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Furloughed Employees: Should You Tell Your Employer You Are Job Hunting?

Posted by Glassdoor Team

Career Advice Experts

Last Updated Dec 7, 2020
|3 min read

The pandemic has upended many businesses, with some companies furloughing employees. A furlough is a mandatory, temporary leave of absence from work. It often leaves employees in an uncomfortable middle ground: They have a job, but they can’t go to it. And while benefits such as health and life insurance typically remain, furloughs are often taken without pay and perks.

Terry McDougall, career coach and author of “Winning the Game of Work,” says that companies often furlough employees when they are no longer able to pay them “but would like to maintain the employee relationship so they can call them back when the economic challenge has passed.”

But there’s no guarantee that employees will be called back, McDougall points out. (In fact, she says she’s worked with clients who’ve waited several months to be called back into work only to find out they never will.) That’s why McDougal says that while loyalty to your current employer is important, “your first loyalty needs to be to yourself.” In other words, it’s totally OK and brilliant to look for another job — perhaps even one that pays more — while you’re on furlough.

However, if you decide to start a job search, McDougal recommends you don’t tell your current employer. It’s not about lying: “There's no guarantee that the employee will find a job,” she says, “and it’s not really the business of your employer what you do on your own time.” What’s more, if your employer does have an opportunity to bring back some employees, “they may decide not to bring someone back if they believe that person may leave soon anyway,” McDougal explains.

Instead, McDougal says, it’s important to diversify your opportunities: “Maintain the possibility that you’ll be called back to your old job when the business improves while also exploring if there are other opportunities that you may be qualified for,” she says. “Don't diminish the possibility that you will not be called back because your employer thinks you’re ‘already gone.’”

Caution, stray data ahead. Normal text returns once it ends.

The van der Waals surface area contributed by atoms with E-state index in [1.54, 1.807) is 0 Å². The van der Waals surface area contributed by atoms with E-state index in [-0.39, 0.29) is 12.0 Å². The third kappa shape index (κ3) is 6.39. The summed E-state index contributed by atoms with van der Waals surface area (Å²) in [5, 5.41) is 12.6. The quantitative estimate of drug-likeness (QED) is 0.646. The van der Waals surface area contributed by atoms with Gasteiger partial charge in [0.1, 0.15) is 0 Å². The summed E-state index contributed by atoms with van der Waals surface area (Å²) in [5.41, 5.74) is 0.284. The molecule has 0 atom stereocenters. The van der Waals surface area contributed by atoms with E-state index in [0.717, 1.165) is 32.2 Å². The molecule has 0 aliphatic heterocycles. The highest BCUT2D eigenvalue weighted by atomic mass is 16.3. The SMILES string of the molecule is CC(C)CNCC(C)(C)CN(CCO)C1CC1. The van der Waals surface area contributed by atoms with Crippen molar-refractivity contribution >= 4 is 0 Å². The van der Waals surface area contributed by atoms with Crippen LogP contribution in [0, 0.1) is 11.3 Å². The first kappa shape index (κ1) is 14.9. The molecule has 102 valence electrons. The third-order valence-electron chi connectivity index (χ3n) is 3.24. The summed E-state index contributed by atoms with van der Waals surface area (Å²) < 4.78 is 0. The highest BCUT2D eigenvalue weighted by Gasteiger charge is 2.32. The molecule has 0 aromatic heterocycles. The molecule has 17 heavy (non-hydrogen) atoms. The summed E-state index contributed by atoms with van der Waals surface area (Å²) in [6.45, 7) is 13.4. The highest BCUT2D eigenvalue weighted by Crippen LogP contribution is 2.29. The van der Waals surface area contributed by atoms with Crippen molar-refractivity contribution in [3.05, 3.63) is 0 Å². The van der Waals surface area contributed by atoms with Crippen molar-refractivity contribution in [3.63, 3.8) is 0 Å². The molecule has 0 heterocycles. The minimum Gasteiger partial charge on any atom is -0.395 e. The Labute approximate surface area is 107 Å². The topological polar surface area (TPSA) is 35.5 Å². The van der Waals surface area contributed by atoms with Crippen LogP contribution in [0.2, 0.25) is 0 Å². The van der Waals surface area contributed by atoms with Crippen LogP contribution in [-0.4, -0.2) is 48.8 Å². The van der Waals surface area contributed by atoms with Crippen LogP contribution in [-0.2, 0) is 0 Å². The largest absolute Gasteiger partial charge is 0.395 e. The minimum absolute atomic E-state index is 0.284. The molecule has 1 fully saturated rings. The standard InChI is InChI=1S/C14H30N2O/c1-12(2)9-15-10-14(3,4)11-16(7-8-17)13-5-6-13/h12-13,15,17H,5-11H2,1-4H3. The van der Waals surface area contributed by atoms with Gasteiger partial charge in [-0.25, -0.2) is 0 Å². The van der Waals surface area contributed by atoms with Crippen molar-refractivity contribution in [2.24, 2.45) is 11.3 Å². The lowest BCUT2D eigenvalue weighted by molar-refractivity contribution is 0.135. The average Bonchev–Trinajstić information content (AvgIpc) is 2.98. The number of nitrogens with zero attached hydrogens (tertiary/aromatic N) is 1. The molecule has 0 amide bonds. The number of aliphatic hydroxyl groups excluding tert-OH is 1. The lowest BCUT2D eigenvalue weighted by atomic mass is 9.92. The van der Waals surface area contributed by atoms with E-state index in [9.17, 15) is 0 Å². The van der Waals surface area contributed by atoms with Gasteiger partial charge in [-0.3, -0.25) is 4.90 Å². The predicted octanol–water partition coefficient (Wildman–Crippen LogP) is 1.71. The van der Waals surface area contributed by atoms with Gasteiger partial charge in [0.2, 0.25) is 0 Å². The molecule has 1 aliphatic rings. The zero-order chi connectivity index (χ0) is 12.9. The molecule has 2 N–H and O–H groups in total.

If you start your job search and your employer catches wind of your efforts, then you’ll need to be transparent at that point. McDougal says you should tell your employer that you’re exploring your options if you’re not called back after the furlough. “Employers should understand that if they are not paying employees that they cannot expect the employees to sit and just wait for the possibility that they are called back,” she says. “The employee can let the employer know that they would very much like to be called back, and that’s their first choice — but that they need to take their own well-being and ensure that they have the income to support themselves.” 

For some, it might be scary to look for another job while you’re on furlough. But McDougal has some encouraging and motivating words: “You own your career, and you need to take full responsibility for it,” she says. “Companies will lay off employees with little-to-no notice when it suits the business. Employees should always be looking to trade their skills and experience to the employer who provides them with the best value in exchange for those skills.”

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